Apparently, the California inmate’s request was granted last spring, but was nixed much later. The Sheriff reported that it took the lawyers months to end the special meals, thereby putting a lump of coal in the drug felon’s stocking. You’re a mean one, Mr. Grinch!
Recently, a California judge allowed an inmate’s special request for a double-portion of kosher meals. Over the objection of cost-conscious Sheriff and Orange County officials, the judge determined that the inmate had a legitimate religious reason for the request. The religion? Festivus. That’s right. The fictional December holiday also known as the “Festivus for the rest of us,” popularized in the sitcom Seinfeld.
Is it time for the Airing of Grievances yet? According to a 2001 survey, prisons average about 27 lawsuits per year per 1,000 inmates, and jails slightly less. Encouraging these absurdities dishonors the process and puts inmates with legitimate suits at a disadvantage. Prison lawsuits are the Rosemary’s Baby of litigation – it’s hideous but you just can’t look away. Judges may be (and some would argue should be) blind to public opinion, but the reality is that lawmakers are not. State legislators will use such spectacles to predictably fall over themselves peddling new legislation to curb inmate lawsuit abuse, which will snare some legitimate claims in the process.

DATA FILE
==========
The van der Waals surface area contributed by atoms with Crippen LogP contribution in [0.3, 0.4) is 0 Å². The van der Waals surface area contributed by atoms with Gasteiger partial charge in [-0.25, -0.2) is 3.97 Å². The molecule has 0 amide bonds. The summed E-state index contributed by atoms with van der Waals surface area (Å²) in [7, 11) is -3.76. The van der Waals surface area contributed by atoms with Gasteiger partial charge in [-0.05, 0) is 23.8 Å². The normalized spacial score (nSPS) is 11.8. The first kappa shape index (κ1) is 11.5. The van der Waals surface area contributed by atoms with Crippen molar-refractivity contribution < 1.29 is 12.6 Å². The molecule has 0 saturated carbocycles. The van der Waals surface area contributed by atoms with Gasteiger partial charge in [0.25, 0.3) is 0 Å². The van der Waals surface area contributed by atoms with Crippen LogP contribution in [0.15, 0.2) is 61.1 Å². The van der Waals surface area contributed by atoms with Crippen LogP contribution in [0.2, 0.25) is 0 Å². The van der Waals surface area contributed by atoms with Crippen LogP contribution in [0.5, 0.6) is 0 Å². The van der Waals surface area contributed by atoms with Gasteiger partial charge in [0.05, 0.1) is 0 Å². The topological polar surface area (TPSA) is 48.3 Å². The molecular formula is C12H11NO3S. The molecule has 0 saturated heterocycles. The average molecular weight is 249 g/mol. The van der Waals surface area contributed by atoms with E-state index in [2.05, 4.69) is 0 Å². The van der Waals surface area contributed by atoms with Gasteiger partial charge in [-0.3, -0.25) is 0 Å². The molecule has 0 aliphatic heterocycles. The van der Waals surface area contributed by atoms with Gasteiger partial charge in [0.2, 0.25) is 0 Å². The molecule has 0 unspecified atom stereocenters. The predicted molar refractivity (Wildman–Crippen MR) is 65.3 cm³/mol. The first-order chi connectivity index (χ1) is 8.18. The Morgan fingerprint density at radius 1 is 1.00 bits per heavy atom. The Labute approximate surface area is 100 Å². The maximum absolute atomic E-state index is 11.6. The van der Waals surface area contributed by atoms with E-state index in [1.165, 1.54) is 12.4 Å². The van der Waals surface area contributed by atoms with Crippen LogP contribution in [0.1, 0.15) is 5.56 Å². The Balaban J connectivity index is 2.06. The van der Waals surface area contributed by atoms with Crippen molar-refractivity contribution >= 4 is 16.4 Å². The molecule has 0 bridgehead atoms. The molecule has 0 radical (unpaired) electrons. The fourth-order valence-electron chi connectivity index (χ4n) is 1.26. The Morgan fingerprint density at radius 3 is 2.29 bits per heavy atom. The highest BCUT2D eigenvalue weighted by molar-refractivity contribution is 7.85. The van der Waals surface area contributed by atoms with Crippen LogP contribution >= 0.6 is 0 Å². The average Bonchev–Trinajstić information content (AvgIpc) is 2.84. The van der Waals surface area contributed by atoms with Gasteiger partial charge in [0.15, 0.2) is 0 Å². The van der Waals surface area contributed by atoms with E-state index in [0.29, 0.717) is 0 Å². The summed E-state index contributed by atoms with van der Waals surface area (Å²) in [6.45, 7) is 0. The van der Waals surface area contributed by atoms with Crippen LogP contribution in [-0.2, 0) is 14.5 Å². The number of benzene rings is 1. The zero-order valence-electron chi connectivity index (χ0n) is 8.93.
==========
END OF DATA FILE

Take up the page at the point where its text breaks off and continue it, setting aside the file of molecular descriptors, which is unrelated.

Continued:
On the other hand, I suppose that if California’s state budget is a fantasy, then fictional holidays should come as no surprise. The inmate who requested the special consideration served the remainder of his time without incident and was released. It’s a Festivus miracle!